Road-safety day is huge success

Haworth Primary School pupils Elke Timlin-Bates and Jack Muir get a safety lesson during the visit of the articulated lorries to University Academy Keighley

Haworth Primary School pupils Elke Timlin-Bates and Jack Muir get a safety lesson during the visit of the articulated lorries to University Academy Keighley

First published in Keighley by

Organisers of a practical road-safety awareness day hosted by a Keighley school say they are delighted with its success.

The project at University Academy Keighley was arranged by Bradford-based haulage training firm Freight Train as part of the build-up to the Tour de France Grand Depart visiting the district.

It was designed to help young and vulnerable road users – including cyclists and pedestrians – safely share the roads with heavy goods vehicles.

Many pupils from different schools attended the event and had a chance to go inside the cab of a lorry to learn how the driver’s view is restricted.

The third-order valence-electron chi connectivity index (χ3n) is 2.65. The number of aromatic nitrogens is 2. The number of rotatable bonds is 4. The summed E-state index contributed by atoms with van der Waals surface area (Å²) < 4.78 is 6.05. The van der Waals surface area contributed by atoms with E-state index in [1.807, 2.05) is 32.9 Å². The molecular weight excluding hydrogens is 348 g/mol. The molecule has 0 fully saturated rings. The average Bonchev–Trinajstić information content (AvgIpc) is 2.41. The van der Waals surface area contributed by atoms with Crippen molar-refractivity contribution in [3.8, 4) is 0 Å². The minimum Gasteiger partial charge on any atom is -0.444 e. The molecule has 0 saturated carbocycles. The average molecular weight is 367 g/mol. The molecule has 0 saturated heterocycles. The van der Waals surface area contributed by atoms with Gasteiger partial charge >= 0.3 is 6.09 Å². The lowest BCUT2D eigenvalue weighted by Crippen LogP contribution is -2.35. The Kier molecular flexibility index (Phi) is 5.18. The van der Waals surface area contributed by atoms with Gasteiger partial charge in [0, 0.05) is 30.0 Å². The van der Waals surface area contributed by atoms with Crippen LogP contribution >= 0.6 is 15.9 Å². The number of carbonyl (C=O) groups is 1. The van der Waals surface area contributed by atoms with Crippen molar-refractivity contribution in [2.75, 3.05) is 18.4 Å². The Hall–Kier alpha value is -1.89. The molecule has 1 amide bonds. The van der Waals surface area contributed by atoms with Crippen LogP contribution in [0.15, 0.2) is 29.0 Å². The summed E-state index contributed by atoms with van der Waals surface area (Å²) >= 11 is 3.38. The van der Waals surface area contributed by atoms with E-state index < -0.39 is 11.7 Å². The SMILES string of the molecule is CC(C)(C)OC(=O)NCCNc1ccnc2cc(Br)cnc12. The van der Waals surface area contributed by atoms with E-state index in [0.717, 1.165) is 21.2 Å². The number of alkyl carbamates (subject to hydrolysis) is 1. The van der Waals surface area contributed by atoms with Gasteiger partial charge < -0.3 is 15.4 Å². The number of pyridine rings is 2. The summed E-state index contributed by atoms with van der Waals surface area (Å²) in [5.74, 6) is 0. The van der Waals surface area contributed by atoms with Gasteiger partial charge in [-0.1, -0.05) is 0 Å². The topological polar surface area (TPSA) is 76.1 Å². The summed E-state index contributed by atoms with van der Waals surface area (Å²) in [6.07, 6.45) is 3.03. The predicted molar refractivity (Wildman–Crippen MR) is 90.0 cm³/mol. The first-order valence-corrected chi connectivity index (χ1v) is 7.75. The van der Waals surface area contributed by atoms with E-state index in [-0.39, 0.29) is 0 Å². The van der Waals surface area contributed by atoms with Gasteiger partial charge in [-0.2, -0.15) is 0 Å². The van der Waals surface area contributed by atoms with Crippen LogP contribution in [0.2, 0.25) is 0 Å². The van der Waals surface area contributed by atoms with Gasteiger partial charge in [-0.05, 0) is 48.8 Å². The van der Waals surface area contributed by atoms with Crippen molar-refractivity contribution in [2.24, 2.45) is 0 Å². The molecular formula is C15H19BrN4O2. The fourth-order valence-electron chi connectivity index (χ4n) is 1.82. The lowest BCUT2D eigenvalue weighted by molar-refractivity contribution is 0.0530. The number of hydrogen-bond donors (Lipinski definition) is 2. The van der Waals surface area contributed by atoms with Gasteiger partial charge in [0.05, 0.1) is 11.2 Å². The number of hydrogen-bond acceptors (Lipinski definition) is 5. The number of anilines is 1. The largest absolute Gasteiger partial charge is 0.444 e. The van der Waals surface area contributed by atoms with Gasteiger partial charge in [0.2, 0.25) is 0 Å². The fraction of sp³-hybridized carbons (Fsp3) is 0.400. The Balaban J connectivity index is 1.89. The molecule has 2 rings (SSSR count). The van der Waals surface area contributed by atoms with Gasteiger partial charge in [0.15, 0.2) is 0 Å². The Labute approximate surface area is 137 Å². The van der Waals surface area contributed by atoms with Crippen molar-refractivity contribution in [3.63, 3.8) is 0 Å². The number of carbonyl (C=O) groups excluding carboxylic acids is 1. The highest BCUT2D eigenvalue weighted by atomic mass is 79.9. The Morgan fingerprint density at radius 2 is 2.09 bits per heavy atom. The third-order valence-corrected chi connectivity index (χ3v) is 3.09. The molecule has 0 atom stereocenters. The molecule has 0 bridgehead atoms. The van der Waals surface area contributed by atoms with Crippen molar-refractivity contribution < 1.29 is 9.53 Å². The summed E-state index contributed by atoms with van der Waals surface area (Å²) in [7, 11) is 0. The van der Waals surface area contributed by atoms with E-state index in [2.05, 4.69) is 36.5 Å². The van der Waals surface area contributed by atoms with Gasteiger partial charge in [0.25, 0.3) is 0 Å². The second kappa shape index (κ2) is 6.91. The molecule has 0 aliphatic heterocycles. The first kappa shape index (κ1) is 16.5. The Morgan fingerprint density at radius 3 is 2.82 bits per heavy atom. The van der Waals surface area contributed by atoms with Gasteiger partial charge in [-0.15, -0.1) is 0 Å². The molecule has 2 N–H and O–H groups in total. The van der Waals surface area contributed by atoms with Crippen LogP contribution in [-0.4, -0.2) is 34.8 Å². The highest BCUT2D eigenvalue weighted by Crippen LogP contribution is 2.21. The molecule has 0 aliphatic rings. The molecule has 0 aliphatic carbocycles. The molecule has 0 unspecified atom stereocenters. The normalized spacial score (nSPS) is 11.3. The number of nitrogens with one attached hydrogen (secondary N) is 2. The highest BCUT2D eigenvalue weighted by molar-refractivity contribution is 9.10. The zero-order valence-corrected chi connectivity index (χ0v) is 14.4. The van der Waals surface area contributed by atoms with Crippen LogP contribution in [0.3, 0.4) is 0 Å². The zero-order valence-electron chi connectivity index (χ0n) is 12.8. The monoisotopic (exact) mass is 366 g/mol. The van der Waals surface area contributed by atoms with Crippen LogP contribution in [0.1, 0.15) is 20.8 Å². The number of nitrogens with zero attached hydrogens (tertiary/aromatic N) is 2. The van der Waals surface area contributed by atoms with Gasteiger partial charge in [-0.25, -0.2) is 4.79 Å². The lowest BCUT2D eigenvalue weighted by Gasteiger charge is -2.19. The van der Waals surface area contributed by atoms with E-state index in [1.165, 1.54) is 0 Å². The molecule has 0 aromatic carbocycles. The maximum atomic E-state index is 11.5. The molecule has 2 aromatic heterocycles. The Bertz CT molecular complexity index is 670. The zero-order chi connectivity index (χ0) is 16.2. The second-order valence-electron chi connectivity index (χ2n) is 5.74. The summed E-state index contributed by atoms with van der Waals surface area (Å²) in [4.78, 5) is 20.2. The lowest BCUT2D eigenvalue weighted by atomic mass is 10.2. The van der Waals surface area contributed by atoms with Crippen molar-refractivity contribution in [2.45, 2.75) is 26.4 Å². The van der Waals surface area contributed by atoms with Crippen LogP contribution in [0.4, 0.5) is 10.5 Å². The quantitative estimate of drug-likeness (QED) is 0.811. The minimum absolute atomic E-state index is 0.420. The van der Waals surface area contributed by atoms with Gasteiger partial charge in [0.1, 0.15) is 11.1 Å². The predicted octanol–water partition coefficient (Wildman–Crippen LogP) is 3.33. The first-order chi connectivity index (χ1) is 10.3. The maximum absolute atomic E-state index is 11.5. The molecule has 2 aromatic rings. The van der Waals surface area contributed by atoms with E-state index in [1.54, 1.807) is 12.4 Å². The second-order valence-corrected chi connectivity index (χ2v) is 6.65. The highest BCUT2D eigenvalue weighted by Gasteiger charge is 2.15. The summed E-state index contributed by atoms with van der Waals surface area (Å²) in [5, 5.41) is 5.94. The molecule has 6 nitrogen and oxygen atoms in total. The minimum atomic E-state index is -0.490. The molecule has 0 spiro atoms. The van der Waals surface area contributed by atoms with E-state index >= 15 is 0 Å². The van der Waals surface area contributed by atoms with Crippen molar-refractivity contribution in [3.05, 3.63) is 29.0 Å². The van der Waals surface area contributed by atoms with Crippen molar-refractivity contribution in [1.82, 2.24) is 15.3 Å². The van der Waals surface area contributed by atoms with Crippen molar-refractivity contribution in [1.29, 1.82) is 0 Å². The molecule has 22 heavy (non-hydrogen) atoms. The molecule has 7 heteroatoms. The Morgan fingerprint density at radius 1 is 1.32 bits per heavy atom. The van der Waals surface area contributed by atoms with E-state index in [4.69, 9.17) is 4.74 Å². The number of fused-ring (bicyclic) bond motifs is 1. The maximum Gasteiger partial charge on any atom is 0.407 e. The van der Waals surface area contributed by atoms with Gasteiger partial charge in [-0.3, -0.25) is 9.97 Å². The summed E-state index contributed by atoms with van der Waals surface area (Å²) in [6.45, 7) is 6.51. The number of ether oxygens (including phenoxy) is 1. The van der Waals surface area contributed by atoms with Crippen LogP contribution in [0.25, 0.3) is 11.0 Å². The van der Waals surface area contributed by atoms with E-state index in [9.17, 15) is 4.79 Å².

Transport consultant and haulier Lesley O’Brien, event organiser and owner of Freight Train and Freight-link Europe, said: “The day was great – it could not have gone better.

“The schools thoroughly enjoyed being involved. One of the pupils from Beechcliffe who came to the truck experience had a fear of heights and going up ladders. But he overcame his fear because he really wanted to sit in the cab of a lorry. That was very touching.”

Mrs O’Brien, who has just been honoured with a 2014 Yorkshire Woman of achievement in Business award, said the university had been excellent hosts, providing food and refreshments throughout the day.

Last Wednesday’s event, backed by Sport Keighley, West Yorkshire Police, BusOasis, DHL Logistics and Worth the Tour, included real-life stories explaining the perspectives of lorry drivers and cyclists.

In the evening there was a debate and an opportunity to hear expert opinions from a panel comprising representatives from the police, cycling organisations, the Road Haulage Association and transport authority Metro.

Mrs O’Brien said: “The idea was to get road users with varying needs and perspectives to work together to make our roads a safer place. This won’t happen overnight but we’ve taken a step in the right direction.”

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